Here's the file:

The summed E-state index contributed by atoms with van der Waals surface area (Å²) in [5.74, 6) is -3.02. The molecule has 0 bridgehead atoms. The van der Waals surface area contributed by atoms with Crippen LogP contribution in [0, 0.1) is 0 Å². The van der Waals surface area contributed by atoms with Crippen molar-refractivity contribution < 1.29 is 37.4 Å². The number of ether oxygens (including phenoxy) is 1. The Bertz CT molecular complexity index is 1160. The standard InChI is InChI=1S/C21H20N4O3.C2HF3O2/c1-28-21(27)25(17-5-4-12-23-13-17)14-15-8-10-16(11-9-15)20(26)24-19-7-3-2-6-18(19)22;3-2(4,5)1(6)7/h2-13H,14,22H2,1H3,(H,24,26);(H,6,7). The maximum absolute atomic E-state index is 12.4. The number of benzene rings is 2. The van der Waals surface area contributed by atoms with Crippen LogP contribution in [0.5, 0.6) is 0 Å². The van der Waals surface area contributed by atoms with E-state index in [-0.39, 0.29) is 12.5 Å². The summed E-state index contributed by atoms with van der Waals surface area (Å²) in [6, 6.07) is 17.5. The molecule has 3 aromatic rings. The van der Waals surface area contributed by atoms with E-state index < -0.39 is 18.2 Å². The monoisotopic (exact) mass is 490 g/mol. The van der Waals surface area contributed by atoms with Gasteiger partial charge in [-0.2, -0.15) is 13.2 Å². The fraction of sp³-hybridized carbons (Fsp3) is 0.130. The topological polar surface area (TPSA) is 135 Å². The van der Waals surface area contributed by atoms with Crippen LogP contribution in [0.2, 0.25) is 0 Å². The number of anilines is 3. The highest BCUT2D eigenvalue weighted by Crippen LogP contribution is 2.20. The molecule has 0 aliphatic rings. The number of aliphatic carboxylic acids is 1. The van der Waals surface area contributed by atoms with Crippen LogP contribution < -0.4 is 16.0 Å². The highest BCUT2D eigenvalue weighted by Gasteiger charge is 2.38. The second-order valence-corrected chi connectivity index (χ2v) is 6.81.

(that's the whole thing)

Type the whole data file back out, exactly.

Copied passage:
The summed E-state index contributed by atoms with van der Waals surface area (Å²) in [5.74, 6) is -3.02. The molecule has 0 bridgehead atoms. The van der Waals surface area contributed by atoms with Crippen LogP contribution in [0, 0.1) is 0 Å². The van der Waals surface area contributed by atoms with Crippen molar-refractivity contribution < 1.29 is 37.4 Å². The number of ether oxygens (including phenoxy) is 1. The Bertz CT molecular complexity index is 1160. The standard InChI is InChI=1S/C21H20N4O3.C2HF3O2/c1-28-21(27)25(17-5-4-12-23-13-17)14-15-8-10-16(11-9-15)20(26)24-19-7-3-2-6-18(19)22;3-2(4,5)1(6)7/h2-13H,14,22H2,1H3,(H,24,26);(H,6,7). The maximum absolute atomic E-state index is 12.4. The number of benzene rings is 2. The van der Waals surface area contributed by atoms with Crippen LogP contribution in [0.5, 0.6) is 0 Å². The van der Waals surface area contributed by atoms with E-state index in [-0.39, 0.29) is 12.5 Å². The summed E-state index contributed by atoms with van der Waals surface area (Å²) in [6, 6.07) is 17.5. The molecule has 3 aromatic rings. The van der Waals surface area contributed by atoms with E-state index < -0.39 is 18.2 Å². The monoisotopic (exact) mass is 490 g/mol. The van der Waals surface area contributed by atoms with Gasteiger partial charge in [-0.2, -0.15) is 13.2 Å². The fraction of sp³-hybridized carbons (Fsp3) is 0.130. The topological polar surface area (TPSA) is 135 Å². The van der Waals surface area contributed by atoms with Crippen LogP contribution in [0.2, 0.25) is 0 Å². The number of anilines is 3. The highest BCUT2D eigenvalue weighted by Crippen LogP contribution is 2.20. The molecule has 0 aliphatic rings. The number of aliphatic carboxylic acids is 1. The van der Waals surface area contributed by atoms with Crippen LogP contribution < -0.4 is 16.0 Å². The highest BCUT2D eigenvalue weighted by Gasteiger charge is 2.38. The second-order valence-corrected chi connectivity index (χ2v) is 6.81.